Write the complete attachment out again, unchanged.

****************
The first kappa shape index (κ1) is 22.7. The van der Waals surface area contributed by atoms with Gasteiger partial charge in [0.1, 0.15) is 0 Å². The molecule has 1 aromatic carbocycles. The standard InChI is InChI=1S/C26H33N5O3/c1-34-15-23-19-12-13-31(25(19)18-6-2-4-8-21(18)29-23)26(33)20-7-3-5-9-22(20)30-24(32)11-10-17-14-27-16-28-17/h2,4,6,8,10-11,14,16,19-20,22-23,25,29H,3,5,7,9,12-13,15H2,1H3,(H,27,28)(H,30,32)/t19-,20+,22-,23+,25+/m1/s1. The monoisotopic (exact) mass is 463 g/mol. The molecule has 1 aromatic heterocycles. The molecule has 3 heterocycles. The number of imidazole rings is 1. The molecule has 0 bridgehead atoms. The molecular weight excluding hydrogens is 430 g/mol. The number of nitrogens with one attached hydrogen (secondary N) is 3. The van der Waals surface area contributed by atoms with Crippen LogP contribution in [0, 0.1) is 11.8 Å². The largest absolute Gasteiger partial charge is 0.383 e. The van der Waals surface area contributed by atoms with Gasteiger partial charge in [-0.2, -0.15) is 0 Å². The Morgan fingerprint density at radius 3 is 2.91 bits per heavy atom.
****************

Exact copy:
The first kappa shape index (κ1) is 22.7. The van der Waals surface area contributed by atoms with Gasteiger partial charge in [0.1, 0.15) is 0 Å². The molecule has 1 aromatic carbocycles. The standard InChI is InChI=1S/C26H33N5O3/c1-34-15-23-19-12-13-31(25(19)18-6-2-4-8-21(18)29-23)26(33)20-7-3-5-9-22(20)30-24(32)11-10-17-14-27-16-28-17/h2,4,6,8,10-11,14,16,19-20,22-23,25,29H,3,5,7,9,12-13,15H2,1H3,(H,27,28)(H,30,32)/t19-,20+,22-,23+,25+/m1/s1. The monoisotopic (exact) mass is 463 g/mol. The molecule has 1 aromatic heterocycles. The molecule has 3 heterocycles. The number of imidazole rings is 1. The molecule has 0 bridgehead atoms. The molecular weight excluding hydrogens is 430 g/mol. The number of nitrogens with one attached hydrogen (secondary N) is 3. The van der Waals surface area contributed by atoms with Crippen LogP contribution in [0, 0.1) is 11.8 Å². The largest absolute Gasteiger partial charge is 0.383 e. The van der Waals surface area contributed by atoms with Gasteiger partial charge in [-0.2, -0.15) is 0 Å². The Morgan fingerprint density at radius 3 is 2.91 bits per heavy atom.